North Carolina no-tiller Russell Hedrick made history with his 2022 corn harvest, raising a dryland no-till corn crop that topped 459 bushels per acre. His willingness to challenge conventional wisdom, try on-farm experiments and use regenerative agriculture practices all contribute to his success.
What publishing options are available to first-time authors? Our guest today is Louis Rosenfeld, founder of Rosenfeld Media and co-author of multiple books on information architecture. You'll learn about his motivation for establishing his publishing company, how they help book authors develop their ideas, how compensation works in different publishing scenarios, and more.Podcast feed: subscribe to https://feeds.simplecast.com/4MvgQ73R in your favorite podcast app, and follow us on iTunes, Stitcher, or Google Podcasts.Show NotesRosenfeld Media — Louis's publishing companyDesignOps Summit, Design in Product, Advancing Research — Rosenfeld Media's conferencesA Book Apart, Smashing — “middle ground” publishing optionsFollow Louis on LinkedIn and MediumThe Rosenfeld Review PodcastThis episode is brought to you by Dovetail, the customer insights platform that gets you from data to insights, fast.Dovetail has launched exciting new AI features to help you understand large amounts of customer feedback fast. Automatically cluster themes, analyze sentiment, and summarize transcripts while keeping your participant data safe and sound. For an extended 30-day free trial exclusive to UI breakfast listeners, go to dovetail.com/uibreakfast.Interested in sponsoring an episode? Learn more here.Leave a ReviewReviews are hugely important because they help new people discover this podcast. If you enjoyed listening to this episode, please leave a review on iTunes. Here's how.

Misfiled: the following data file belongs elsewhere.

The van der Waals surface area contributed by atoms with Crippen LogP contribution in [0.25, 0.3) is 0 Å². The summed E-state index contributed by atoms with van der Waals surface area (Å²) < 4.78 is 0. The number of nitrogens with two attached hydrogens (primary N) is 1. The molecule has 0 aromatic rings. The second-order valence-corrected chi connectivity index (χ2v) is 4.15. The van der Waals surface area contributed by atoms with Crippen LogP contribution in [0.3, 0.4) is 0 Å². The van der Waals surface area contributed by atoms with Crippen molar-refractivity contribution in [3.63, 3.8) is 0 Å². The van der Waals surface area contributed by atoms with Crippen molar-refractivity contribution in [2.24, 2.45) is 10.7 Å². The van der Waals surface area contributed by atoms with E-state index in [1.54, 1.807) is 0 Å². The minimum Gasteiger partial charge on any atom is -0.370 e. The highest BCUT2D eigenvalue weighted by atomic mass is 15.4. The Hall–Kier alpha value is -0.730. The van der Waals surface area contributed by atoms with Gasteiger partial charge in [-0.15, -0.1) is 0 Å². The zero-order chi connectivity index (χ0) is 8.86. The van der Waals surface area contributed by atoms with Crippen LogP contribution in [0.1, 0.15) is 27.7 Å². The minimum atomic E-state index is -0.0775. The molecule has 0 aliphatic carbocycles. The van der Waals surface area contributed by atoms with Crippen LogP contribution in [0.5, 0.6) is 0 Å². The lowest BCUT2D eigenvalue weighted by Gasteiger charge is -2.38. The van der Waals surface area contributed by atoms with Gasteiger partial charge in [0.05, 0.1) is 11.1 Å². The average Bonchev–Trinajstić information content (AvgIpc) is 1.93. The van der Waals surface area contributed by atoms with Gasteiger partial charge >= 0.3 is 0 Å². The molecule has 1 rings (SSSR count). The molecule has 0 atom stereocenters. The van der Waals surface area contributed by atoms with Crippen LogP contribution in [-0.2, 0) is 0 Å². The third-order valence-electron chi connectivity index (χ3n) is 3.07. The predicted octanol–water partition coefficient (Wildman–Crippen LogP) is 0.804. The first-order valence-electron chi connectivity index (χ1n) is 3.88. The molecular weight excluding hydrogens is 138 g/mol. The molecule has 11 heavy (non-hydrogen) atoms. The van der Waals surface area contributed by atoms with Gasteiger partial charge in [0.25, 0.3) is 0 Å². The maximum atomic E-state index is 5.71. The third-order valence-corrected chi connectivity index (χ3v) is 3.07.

Length: 18 minutes 13 secondsSynopsis: After battling the resistance (and losing) all summer, I finally broke through and recorded my 300th episode! Originally this was supposed to coincide with my "two years of gratitude" milestone (which I passed 27 days ago), but better late than never! I address these topics and more in this stream-of-consciousness episode.Related Content:- 11/26/20: A Stoic Emperor's Thanksgiving- 7/8/21: The Gratitude Accountability Experiment- 10/15/21: 100 Days of Gratitude- 11/29/21: TSJ Interlude: Post-Thanksgiving Musings- 2/18/22: 225 Days of Gratitude- 5/4/22: TSJ Interlude: 300 Days of Gratitude- 7/11/22: 365 Days of Gratitude- 11/23/22: 500 Days of Gratitude- 5/7/23: Purim, Providence, and 600 Days of GratitudeSources:- Steven Pressfield, The War of Art, pp.158-159 -----The Torah content for this week has been dedicated by the family of Mindy Pincus for her 20th yahrzeit. She loved wisdom, was always looking to grow, and devoted her life to raising a family in the path of Torah.-----If you've gained from what you've learned here, please consider contributing to my Patreon at www.patreon.com/rabbischneeweiss. Alternatively, if you would like to make a direct contribution to the "Rabbi Schneeweiss Torah Content Fund," my Venmo is @Matt-Schneeweiss, and my Zelle and PayPal are mattschneeweiss at gmail.com. Even a small contribution goes a long way to covering the costs of my podcasts, and will provide me with the financial freedom to produce even more Torah content for you.If you would like to sponsor a day's or a week's worth of content, or if you are interested in enlisting my services as a teacher or tutor, you can reach me at rabbischneeweiss at gmail.com. Thank you to my listeners for listening, thank you to my readers for reading, and thank you to my supporters for supporting my efforts to make Torah ideas available and accessible to everyone.-----Substack: rabbischneeweiss.substack.com/Patreon: patreon.com/rabbischneeweissYouTube: youtube.com/rabbischneeweissInstagram: instagram.com/rabbischneeweiss/"The Stoic Jew" Podcast: thestoicjew.buzzsprout.com"Machshavah Lab" Podcast: machshavahlab.buzzsprout.com"The Mishlei Podcast": mishlei.buzzsprout.com"Rambam Bekius" Podcast: rambambekius.buzzsprout.com"The Tefilah Podcast": tefilah.buzzsprout.comOld Blog: kolhaseridim.blogspot.com/WhatsApp: https://chat.whatsapp.com/GEB1EPIAarsELfHWuI2k0HWishlist: amazon.com/hz/wishlist/ls/Y72CSP86S24W?ref_=wl_sSupport the show